As Beatrice Kaufman* said, “I’ve been poor and I’ve been rich. Rich is better!”

*Although the saying is associated with Sophie Tucker, the first recorded usage was by the wife of playwright George S. Kaufman.

Wednesday, December 17, 2014

Art in Lieu of Taxes: a Slide Show

This masterpiece by the Venetian Francesco Guardi,
 accepted in lieu of inheritance tax, now hangs in the Ashmolean.
From the estate of artist Lucien Freud,
this work by Frank Auerbach was worth 
£16.2 million in payment of tax.

Winston Churchill's paintings aren't the only ones to be used as a money substitute when paying UK death tax.

As this Telegraph slide show illustrates, many masterworks – and some not so masterly – have helped Brits and their estates meet outsize tax bills.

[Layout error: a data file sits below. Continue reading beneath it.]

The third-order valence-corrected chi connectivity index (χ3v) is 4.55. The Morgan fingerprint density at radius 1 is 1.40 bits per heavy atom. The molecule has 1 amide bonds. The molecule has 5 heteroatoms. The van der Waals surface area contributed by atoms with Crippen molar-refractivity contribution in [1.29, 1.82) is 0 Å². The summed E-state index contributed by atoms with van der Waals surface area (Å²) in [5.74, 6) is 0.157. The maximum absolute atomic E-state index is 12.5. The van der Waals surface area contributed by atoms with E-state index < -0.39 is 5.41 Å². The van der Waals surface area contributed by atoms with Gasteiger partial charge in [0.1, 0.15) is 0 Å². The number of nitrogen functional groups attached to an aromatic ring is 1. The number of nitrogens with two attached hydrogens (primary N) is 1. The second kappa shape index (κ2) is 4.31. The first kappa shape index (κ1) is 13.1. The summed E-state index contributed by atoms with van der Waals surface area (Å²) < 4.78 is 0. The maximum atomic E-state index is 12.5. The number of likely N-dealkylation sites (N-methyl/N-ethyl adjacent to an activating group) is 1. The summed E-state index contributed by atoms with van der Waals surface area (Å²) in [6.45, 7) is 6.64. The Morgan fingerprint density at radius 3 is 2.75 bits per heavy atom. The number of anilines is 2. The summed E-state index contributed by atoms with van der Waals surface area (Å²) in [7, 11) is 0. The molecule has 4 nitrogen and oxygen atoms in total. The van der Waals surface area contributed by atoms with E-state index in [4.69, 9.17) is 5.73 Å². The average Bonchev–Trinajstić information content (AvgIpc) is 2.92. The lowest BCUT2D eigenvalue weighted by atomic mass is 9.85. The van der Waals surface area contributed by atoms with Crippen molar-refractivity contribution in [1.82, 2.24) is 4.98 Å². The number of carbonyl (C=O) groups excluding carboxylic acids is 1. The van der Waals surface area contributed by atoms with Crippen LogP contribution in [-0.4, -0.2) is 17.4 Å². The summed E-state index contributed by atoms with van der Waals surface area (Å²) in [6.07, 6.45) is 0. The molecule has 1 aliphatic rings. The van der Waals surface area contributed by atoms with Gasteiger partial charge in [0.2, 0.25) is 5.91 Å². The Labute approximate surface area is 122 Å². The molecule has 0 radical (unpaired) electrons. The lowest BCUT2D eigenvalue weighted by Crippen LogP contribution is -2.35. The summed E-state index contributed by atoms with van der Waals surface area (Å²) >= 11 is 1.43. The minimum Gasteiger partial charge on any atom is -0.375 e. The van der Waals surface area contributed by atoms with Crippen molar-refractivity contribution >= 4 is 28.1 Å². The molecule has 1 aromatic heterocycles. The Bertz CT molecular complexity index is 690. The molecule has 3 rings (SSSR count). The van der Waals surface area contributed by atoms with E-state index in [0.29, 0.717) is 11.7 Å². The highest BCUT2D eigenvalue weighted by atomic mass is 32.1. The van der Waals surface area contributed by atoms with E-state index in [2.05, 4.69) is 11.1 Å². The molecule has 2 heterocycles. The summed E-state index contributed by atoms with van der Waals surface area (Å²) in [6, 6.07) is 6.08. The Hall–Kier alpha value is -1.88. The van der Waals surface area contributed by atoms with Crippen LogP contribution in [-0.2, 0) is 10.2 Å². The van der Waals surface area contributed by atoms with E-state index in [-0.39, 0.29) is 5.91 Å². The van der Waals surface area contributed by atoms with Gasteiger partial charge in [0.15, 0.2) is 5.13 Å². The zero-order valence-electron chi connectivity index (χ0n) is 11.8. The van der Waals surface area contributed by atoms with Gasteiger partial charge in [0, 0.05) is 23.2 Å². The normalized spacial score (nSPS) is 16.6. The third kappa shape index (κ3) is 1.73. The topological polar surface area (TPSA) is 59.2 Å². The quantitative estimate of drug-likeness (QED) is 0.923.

Could the UK "in lieu of" system work for the IRS? Would it be more workable of contemporary works of volatile or uncertain value were excluded?

Monday, December 15, 2014

Investable Assets Are National, People are Regional

Oldtimers remember when television was expected to homogenize the nation. (The oldtimers' parents had thought radio would do the trick.) Regional accents, customs and preferences were supposed to disappear, blending into a coast-to-coast "Americanism."

In reality, of course, regional differences are alive and well. Elizabeth Currid-Halkett of USC shows the significant variations in conspicuous consumption in this NY Times op ed.

For marketers of wealth management, the striking aspirational differences in  cities across the country deserve attention.

For instance, a New Yorker making a sales call in Minneapolis should not expect